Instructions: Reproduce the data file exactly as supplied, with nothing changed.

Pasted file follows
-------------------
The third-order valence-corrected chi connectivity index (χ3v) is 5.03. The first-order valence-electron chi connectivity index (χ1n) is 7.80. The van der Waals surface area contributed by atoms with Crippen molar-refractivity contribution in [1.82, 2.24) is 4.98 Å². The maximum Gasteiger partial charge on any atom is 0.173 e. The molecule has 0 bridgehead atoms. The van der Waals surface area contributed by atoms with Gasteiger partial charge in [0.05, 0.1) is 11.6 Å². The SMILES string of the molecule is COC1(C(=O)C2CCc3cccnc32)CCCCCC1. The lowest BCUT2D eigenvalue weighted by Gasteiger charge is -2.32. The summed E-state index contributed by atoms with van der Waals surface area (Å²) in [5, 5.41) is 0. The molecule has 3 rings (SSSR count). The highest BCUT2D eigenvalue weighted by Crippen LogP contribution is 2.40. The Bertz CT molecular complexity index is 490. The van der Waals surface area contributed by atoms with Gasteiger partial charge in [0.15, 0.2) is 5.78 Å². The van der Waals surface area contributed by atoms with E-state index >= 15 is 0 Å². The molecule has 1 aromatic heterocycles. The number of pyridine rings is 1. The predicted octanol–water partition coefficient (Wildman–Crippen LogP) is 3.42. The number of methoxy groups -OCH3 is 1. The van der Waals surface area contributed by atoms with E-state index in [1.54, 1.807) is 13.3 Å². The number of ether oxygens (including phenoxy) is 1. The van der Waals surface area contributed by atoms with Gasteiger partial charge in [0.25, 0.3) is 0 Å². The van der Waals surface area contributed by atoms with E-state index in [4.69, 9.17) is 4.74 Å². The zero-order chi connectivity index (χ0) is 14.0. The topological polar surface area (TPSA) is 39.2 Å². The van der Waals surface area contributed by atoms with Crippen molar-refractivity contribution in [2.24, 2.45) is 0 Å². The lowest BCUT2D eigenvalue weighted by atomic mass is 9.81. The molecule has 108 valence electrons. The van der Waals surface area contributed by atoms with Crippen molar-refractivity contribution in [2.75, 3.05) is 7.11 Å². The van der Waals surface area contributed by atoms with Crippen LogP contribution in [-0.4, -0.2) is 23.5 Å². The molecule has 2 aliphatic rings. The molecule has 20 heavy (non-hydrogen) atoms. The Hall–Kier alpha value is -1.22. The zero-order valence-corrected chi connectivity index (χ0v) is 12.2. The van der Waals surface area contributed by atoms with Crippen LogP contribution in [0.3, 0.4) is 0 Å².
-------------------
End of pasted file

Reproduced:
The third-order valence-corrected chi connectivity index (χ3v) is 5.03. The first-order valence-electron chi connectivity index (χ1n) is 7.80. The van der Waals surface area contributed by atoms with Crippen molar-refractivity contribution in [1.82, 2.24) is 4.98 Å². The maximum Gasteiger partial charge on any atom is 0.173 e. The molecule has 0 bridgehead atoms. The van der Waals surface area contributed by atoms with Gasteiger partial charge in [0.05, 0.1) is 11.6 Å². The SMILES string of the molecule is COC1(C(=O)C2CCc3cccnc32)CCCCCC1. The lowest BCUT2D eigenvalue weighted by Gasteiger charge is -2.32. The summed E-state index contributed by atoms with van der Waals surface area (Å²) in [5, 5.41) is 0. The molecule has 3 rings (SSSR count). The highest BCUT2D eigenvalue weighted by Crippen LogP contribution is 2.40. The Bertz CT molecular complexity index is 490. The van der Waals surface area contributed by atoms with Gasteiger partial charge in [0.15, 0.2) is 5.78 Å². The van der Waals surface area contributed by atoms with E-state index >= 15 is 0 Å². The molecule has 1 aromatic heterocycles. The number of pyridine rings is 1. The predicted octanol–water partition coefficient (Wildman–Crippen LogP) is 3.42. The number of methoxy groups -OCH3 is 1. The van der Waals surface area contributed by atoms with E-state index in [1.54, 1.807) is 13.3 Å². The number of ether oxygens (including phenoxy) is 1. The van der Waals surface area contributed by atoms with Gasteiger partial charge in [0.25, 0.3) is 0 Å². The van der Waals surface area contributed by atoms with E-state index in [4.69, 9.17) is 4.74 Å². The zero-order chi connectivity index (χ0) is 14.0. The topological polar surface area (TPSA) is 39.2 Å². The van der Waals surface area contributed by atoms with Crippen molar-refractivity contribution in [2.24, 2.45) is 0 Å². The lowest BCUT2D eigenvalue weighted by atomic mass is 9.81. The molecule has 108 valence electrons. The van der Waals surface area contributed by atoms with Crippen molar-refractivity contribution in [2.75, 3.05) is 7.11 Å². The van der Waals surface area contributed by atoms with Crippen LogP contribution in [-0.4, -0.2) is 23.5 Å². The molecule has 2 aliphatic rings. The molecule has 20 heavy (non-hydrogen) atoms. The Hall–Kier alpha value is -1.22. The zero-order valence-corrected chi connectivity index (χ0v) is 12.2. The van der Waals surface area contributed by atoms with Crippen LogP contribution in [0.3, 0.4) is 0 Å².